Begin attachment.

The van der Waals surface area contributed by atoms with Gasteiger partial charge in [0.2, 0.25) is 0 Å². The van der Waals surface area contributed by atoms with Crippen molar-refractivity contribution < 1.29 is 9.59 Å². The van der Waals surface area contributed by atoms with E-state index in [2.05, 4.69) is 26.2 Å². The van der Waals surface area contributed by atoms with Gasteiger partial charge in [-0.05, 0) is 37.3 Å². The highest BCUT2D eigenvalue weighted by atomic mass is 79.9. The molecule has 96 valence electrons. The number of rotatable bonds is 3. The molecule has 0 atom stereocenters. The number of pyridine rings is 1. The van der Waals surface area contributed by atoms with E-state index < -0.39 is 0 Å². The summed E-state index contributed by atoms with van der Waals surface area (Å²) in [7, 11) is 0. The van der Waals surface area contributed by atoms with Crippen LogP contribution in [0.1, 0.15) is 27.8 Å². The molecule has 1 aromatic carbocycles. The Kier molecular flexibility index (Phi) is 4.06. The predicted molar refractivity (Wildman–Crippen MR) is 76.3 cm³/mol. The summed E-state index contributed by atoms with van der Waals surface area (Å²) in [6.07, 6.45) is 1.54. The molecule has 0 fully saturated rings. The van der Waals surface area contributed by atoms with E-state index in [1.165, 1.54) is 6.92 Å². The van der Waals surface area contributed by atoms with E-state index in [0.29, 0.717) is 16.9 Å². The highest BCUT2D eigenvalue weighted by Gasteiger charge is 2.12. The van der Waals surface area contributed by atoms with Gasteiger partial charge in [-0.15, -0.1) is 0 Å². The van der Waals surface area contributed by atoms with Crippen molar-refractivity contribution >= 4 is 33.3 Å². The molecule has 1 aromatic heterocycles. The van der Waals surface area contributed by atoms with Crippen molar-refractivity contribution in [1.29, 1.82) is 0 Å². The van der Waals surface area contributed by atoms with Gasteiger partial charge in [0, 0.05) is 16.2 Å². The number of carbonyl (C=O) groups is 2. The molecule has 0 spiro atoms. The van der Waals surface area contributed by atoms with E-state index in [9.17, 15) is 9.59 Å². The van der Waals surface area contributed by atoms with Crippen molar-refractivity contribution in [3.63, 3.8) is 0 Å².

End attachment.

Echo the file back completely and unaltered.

The van der Waals surface area contributed by atoms with Gasteiger partial charge in [0.2, 0.25) is 0 Å². The van der Waals surface area contributed by atoms with Crippen molar-refractivity contribution < 1.29 is 9.59 Å². The van der Waals surface area contributed by atoms with E-state index in [2.05, 4.69) is 26.2 Å². The van der Waals surface area contributed by atoms with Gasteiger partial charge in [-0.05, 0) is 37.3 Å². The highest BCUT2D eigenvalue weighted by atomic mass is 79.9. The molecule has 96 valence electrons. The number of rotatable bonds is 3. The molecule has 0 atom stereocenters. The number of pyridine rings is 1. The van der Waals surface area contributed by atoms with E-state index < -0.39 is 0 Å². The summed E-state index contributed by atoms with van der Waals surface area (Å²) in [7, 11) is 0. The van der Waals surface area contributed by atoms with Crippen LogP contribution in [0.1, 0.15) is 27.8 Å². The molecule has 1 aromatic carbocycles. The Kier molecular flexibility index (Phi) is 4.06. The predicted molar refractivity (Wildman–Crippen MR) is 76.3 cm³/mol. The summed E-state index contributed by atoms with van der Waals surface area (Å²) in [6.07, 6.45) is 1.54. The molecule has 0 fully saturated rings. The van der Waals surface area contributed by atoms with E-state index in [1.165, 1.54) is 6.92 Å². The van der Waals surface area contributed by atoms with E-state index in [0.29, 0.717) is 16.9 Å². The highest BCUT2D eigenvalue weighted by Gasteiger charge is 2.12. The van der Waals surface area contributed by atoms with Gasteiger partial charge in [-0.15, -0.1) is 0 Å². The van der Waals surface area contributed by atoms with Crippen molar-refractivity contribution >= 4 is 33.3 Å². The molecule has 1 aromatic heterocycles. The van der Waals surface area contributed by atoms with Crippen molar-refractivity contribution in [1.29, 1.82) is 0 Å². The van der Waals surface area contributed by atoms with Gasteiger partial charge in [0, 0.05) is 16.2 Å². The number of carbonyl (C=O) groups is 2. The molecule has 0 spiro atoms. The van der Waals surface area contributed by atoms with E-state index in [9.17, 15) is 9.59 Å². The van der Waals surface area contributed by atoms with Crippen molar-refractivity contribution in [3.63, 3.8) is 0 Å².